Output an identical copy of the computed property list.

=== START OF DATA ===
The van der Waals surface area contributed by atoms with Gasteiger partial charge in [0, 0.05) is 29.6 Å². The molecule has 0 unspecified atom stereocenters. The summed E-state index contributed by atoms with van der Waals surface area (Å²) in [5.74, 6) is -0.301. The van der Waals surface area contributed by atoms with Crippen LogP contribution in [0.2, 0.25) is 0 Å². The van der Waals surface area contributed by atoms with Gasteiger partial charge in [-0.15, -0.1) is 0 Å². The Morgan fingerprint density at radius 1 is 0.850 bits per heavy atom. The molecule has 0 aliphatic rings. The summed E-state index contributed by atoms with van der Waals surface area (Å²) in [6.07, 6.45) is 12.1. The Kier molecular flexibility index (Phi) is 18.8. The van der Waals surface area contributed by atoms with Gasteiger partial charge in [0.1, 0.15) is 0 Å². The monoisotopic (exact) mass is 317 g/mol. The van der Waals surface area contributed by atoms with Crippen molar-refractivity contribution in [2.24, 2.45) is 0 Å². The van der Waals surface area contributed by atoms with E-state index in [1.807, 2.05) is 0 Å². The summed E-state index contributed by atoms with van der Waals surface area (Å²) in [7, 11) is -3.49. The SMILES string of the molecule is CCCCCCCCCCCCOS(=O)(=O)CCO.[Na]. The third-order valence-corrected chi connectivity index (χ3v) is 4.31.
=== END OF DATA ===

The van der Waals surface area contributed by atoms with Gasteiger partial charge in [0, 0.05) is 29.6 Å². The molecule has 0 unspecified atom stereocenters. The summed E-state index contributed by atoms with van der Waals surface area (Å²) in [5.74, 6) is -0.301. The van der Waals surface area contributed by atoms with Crippen LogP contribution in [0.2, 0.25) is 0 Å². The van der Waals surface area contributed by atoms with Gasteiger partial charge in [-0.15, -0.1) is 0 Å². The Morgan fingerprint density at radius 1 is 0.850 bits per heavy atom. The molecule has 0 aliphatic rings. The summed E-state index contributed by atoms with van der Waals surface area (Å²) in [6.07, 6.45) is 12.1. The Kier molecular flexibility index (Phi) is 18.8. The van der Waals surface area contributed by atoms with Gasteiger partial charge in [0.1, 0.15) is 0 Å². The monoisotopic (exact) mass is 317 g/mol. The van der Waals surface area contributed by atoms with Crippen molar-refractivity contribution in [2.24, 2.45) is 0 Å². The van der Waals surface area contributed by atoms with E-state index in [1.807, 2.05) is 0 Å². The summed E-state index contributed by atoms with van der Waals surface area (Å²) in [7, 11) is -3.49. The SMILES string of the molecule is CCCCCCCCCCCCOS(=O)(=O)CCO.[Na]. The third-order valence-corrected chi connectivity index (χ3v) is 4.31.